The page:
Michael Knights is the Boston-based Jill and Jay Bernstein Fellow of The Washington Institute, specializing in the military and security affairs of Iraq, Iran, and the Persian Gulf states. He is a co-founder of the Militia Spotlight platform, which offers in-depth analysis of developments related to the Iranian-backed militias in Iraq and Syria.
The challenge posed by the Islamic State of Iraq and al-Sham (ISIS) has created some strange dynamics, among them the shared interest of the United States and the Islamic Republic of Iran in "degrading and defeating" the Sunni jihadist group. But this shared interest should not be viewed as an opportunity for fuller cooperation and warmer ties; rather, it presents a grave risk. Iran and its Shiite proxies have been seeking to exploit the chaos next door to effectively take over Iraq's government and security sector. A country of some 36 million inhabitants could thus fall under Iran's sway.
The United States and its Western partners must now work simultaneously to counter ISIS advances and ensure Iran doesn't gain the upper hand as a potential Iraqi partner. This mission, first of all, must be grounded in a long-term U.S. strategy and commitment to the health and recovery of the Iraqi state.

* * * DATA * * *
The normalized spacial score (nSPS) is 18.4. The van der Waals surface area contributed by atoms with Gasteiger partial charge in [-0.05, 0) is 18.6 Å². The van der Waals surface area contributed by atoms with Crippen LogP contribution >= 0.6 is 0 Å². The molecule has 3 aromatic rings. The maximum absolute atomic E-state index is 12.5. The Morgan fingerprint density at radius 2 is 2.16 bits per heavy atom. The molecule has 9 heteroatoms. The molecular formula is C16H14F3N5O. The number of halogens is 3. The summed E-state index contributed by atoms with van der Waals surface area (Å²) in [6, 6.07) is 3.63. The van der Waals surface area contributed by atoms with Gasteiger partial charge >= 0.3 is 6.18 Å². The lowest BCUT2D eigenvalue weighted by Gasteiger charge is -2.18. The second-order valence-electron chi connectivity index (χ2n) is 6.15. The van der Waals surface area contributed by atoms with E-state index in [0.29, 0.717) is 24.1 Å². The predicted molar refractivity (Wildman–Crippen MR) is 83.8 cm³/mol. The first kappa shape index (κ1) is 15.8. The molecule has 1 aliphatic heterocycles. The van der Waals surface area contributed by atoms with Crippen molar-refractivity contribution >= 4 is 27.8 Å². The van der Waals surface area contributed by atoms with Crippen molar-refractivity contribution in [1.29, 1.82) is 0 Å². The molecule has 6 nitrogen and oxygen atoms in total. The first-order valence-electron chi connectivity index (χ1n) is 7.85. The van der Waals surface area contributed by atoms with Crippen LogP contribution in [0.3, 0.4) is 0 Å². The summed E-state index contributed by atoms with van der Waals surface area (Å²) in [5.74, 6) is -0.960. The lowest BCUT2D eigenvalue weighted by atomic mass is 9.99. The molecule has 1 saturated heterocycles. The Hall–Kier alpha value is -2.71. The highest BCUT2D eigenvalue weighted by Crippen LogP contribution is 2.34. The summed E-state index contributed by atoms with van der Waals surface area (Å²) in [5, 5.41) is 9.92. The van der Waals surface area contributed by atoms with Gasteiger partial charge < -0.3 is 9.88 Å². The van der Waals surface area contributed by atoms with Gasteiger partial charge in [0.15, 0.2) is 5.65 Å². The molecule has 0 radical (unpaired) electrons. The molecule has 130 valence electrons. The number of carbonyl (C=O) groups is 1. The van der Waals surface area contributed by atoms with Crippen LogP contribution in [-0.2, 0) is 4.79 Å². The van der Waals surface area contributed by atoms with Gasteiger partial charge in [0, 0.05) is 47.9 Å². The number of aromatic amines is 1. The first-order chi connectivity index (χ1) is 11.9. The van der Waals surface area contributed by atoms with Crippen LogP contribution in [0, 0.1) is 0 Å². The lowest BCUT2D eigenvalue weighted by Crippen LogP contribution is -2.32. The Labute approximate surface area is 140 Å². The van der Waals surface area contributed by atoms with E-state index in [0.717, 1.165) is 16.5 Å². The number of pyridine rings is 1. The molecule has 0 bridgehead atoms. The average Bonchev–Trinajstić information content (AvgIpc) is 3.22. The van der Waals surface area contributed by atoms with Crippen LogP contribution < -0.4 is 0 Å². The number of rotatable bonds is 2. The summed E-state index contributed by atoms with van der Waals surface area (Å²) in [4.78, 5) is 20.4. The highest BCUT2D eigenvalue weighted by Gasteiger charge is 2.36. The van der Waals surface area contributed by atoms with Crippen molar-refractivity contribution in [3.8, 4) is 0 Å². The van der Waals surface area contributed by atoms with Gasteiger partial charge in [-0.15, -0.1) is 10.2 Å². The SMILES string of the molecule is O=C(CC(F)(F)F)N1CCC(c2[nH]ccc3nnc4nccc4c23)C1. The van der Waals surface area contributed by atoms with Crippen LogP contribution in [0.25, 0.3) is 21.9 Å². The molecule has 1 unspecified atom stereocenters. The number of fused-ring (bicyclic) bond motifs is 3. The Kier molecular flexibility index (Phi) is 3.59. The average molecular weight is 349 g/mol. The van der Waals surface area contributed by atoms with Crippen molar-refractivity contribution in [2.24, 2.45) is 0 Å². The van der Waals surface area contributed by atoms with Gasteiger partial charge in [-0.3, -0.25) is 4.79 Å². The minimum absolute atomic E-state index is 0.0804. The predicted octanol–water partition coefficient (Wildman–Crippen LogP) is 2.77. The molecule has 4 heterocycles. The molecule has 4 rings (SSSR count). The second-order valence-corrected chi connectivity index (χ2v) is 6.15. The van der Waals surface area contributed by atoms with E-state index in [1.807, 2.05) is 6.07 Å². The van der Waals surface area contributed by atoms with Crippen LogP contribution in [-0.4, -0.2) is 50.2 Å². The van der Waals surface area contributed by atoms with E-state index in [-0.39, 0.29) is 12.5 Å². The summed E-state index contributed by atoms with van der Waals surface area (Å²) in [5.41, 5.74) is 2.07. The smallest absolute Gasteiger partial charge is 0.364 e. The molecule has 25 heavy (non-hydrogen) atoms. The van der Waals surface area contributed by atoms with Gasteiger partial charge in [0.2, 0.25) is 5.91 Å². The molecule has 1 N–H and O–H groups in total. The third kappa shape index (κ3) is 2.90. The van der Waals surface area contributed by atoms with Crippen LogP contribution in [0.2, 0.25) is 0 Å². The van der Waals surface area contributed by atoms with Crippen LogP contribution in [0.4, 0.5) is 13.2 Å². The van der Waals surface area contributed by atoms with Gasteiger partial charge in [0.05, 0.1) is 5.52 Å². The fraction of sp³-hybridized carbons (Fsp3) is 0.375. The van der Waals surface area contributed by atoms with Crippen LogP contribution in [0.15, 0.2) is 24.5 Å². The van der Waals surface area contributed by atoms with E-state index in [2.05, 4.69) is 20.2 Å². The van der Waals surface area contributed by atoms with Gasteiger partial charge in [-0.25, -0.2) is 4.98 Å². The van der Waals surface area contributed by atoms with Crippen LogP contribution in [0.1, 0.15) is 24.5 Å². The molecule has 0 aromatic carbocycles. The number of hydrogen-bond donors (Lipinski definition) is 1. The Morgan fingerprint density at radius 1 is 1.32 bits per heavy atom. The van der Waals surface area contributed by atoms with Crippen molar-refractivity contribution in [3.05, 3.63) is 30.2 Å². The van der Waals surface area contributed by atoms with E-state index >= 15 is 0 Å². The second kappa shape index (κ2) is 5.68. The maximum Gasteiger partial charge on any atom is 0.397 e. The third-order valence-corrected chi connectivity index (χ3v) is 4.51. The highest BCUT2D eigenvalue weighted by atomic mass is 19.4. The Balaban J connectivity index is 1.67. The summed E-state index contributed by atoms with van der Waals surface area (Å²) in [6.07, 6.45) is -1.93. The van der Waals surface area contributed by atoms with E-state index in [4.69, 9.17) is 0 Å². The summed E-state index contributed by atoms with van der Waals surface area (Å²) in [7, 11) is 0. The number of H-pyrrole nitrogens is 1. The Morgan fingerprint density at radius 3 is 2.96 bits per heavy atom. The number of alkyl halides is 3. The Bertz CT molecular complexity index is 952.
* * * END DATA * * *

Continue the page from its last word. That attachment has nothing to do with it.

In this new Institute study, Michael Knights, a longtime expert on Iraq and Iran, discusses the ways in which the United States can establish itself as a trusted partner for the Iraqis. Taking well-considered steps now will help forestall an ISIS resurgence down the road -- and prevent Iran from widening its already vast regional influence.
Michael Knights is a Lafer fellow at The Washington Institute, specializing in the political and security affairs of Iraq, Iran, Yemen, and the Gulf Arab states. He has traveled into Iraq annually to support and meet with Iraqi and Kurdish ministries, local government leaders, and security forces; he has worked in every Iraqi province and most of the hundred districts of Iraq.
Dr. Knights received his PhD in Iraqi military history at the Department of War Studies, King's College, London. His analysis appears regularly in outlets including the Washington Post, Foreign Policy, Foreign Affairs, the West Point Sentinel, Politico, and Jane's IHS; he also provides expert testimony at congressional hearings.